One of the signifi cant features of the Cape Town Convention1 was the creation of an international registry whereby all security interests, leases and similar interests relating to aircraft equipment would be registered and, subject to certain exceptions, accorded priority based on the order of registration. Due to the life expectancy of aircraft objects, and the fact that these aircraft objects often change hands (in some cases several times) and may be subject to fi nancings and subsequent refi nancings, it is essential to ensure that registered interests are discharged once they cease to be effective.2
Discharge of an international interest is made solely by the lessor, in the case of a lease, or a secured party, in the case of the security agreement. Failure to properly discharge an interest could create issues in connection with the subsequent sale or fi nancing of the related object as the fi nancier or purchaser would be uncertain as to whether such object was truly free of all competing interests. Until recently, the ability to discharge interests was complicated and it was diffi cult (particularly in leveraged structures) to be sure the party who controlled the exercise of rights and remedies also possessed the right to discharge all related interests which were refl ected at the International Registry. The Regulations and Procedures for the International Registry (as established under the Cape Town Convention) (the “Revised Regulations”) were implemented in the Fall of 2010. Among other changes, the Revised Regulations include updated rules and procedures that govern the transfer of rights to discharge international interests.3 As part of the implementation of the Revised Regulations, the operator of the International Registry, Aviareto,4 simultaneously implemented a software change to the International Registry that enables a right to discharge registrant to transfer such right to another transacting user entity.
The International Registry before the Revised Regulations
Prior to the implementation of the Revised Regulations, if an international interest was assigned to a third party, the right to discharge the underlying international interest remained with the assignor and could not be transferred. This infl exible mechanic posed various problems.
Consider the following example:
Lessor leases an airframe to Lessee and an international interest is registered in respect of such lease. Lessor thereafter grants a security interest in such airframe to Secured Party, and such interest is registered along with an assignment of the associated rights comprised of the lease.
Prior to the Revised Regulations, the Secured Party would be permitted to discharge the assignment of the international interest, but the Lessor would remain the only party authorized to discharge the underlying international interest relating to the lease. This could result in the Secured Party being unable to discharge the interest in respect of the lease without enlisting the assistance of the Lessor (and given the scenario described, such assistance may not be forthcoming). If Secured Party were to successfully repossess the airframe, foreclose on its lien and terminate the lease, the public record at the International Registry would nonetheless still refl ect an undischarged interest (in respect of the lease) and the Secured Party would be unable to effect such a discharge.5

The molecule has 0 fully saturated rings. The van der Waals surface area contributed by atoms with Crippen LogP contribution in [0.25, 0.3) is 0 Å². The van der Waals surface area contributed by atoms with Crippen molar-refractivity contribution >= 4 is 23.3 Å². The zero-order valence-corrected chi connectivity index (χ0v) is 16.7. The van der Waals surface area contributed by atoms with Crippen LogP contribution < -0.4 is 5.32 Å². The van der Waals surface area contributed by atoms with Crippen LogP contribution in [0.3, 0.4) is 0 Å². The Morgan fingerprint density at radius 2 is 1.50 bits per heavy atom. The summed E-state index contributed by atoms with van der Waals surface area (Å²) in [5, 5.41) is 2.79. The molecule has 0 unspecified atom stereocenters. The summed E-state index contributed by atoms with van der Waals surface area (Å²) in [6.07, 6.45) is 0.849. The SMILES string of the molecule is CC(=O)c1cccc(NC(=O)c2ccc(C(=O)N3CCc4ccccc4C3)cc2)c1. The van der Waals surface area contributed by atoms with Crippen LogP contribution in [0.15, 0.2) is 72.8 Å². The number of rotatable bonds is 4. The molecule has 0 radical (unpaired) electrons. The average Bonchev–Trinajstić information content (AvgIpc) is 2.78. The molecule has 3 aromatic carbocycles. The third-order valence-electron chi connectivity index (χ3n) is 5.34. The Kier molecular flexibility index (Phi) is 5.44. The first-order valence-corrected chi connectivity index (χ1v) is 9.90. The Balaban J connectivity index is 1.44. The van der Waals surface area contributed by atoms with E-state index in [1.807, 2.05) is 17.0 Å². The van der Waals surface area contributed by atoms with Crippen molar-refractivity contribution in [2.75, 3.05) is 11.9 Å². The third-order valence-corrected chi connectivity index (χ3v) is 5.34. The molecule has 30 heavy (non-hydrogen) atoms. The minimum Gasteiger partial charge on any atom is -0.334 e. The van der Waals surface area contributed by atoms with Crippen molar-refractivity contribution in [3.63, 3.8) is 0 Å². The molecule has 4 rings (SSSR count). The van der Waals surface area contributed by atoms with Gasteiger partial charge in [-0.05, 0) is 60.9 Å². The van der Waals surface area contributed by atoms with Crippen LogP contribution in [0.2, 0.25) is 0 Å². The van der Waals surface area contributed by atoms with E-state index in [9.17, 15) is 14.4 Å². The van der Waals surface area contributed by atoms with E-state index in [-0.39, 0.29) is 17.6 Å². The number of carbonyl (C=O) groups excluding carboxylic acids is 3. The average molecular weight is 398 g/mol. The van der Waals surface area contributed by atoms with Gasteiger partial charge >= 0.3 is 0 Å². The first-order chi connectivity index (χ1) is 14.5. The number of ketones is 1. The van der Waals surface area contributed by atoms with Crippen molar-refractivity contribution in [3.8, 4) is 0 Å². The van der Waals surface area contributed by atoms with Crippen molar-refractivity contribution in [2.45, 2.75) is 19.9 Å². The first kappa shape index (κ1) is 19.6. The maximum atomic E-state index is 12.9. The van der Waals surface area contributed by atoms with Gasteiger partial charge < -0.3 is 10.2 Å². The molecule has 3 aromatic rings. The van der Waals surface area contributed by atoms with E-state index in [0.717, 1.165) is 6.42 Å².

The International Registry after the Revised Regulations
The Revised Regulations solve the issues illustrated in the previous section by allowing a right to discharge to be transferred from one transacting user entity to another.6 Once a right to discharge has been transferred, a notation will be made on the aircraft object’s priority search certifi cate below the interest that is the subject of such transfer. The notation will refl ect the date and time the right to discharge transfer was completed, the name of the transferring party and the name of the transferee.
The transfer can be initiated by the holder of the right to discharge (i.e., the transferring party) or the party requesting the assignment of the right to discharge (i.e., the transferee). In either case, the non-initiating party must consent to the request to transfer the right to discharge within 36 hours of the request, otherwise, the pending transfer will drop off the International Registry and the transfer will need to be reinitiated.
Parties also should keep in mind that a right to discharge transfer may be part of a “registration session” at no additional cost, or it may be performed independently at a later time for a fee of U.S. $100 per transfer.7
Parties should be mindful that an assignment of an international interest does not automatically transfer the right to discharge the underlying international interest. In addition to international interest and assignment registrations that may be contemplated by a transaction, parties should also be conscious of the transfer of the associated right to discharge. Failure to properly address control over the right to discharge could, in certain scenarios, give rise to situations where undischarged interests remain of record as “clouds” on unencumbered ownership of the underlying aircraft object.
In transactions in which registrations were made prior to the Revised Regulations, parties are also well advised to revisit such registrations to determine whether transfers of the pertinent right to discharge are necessary, and, if so, parties should coordinate to ensure such transfers are promptly completed.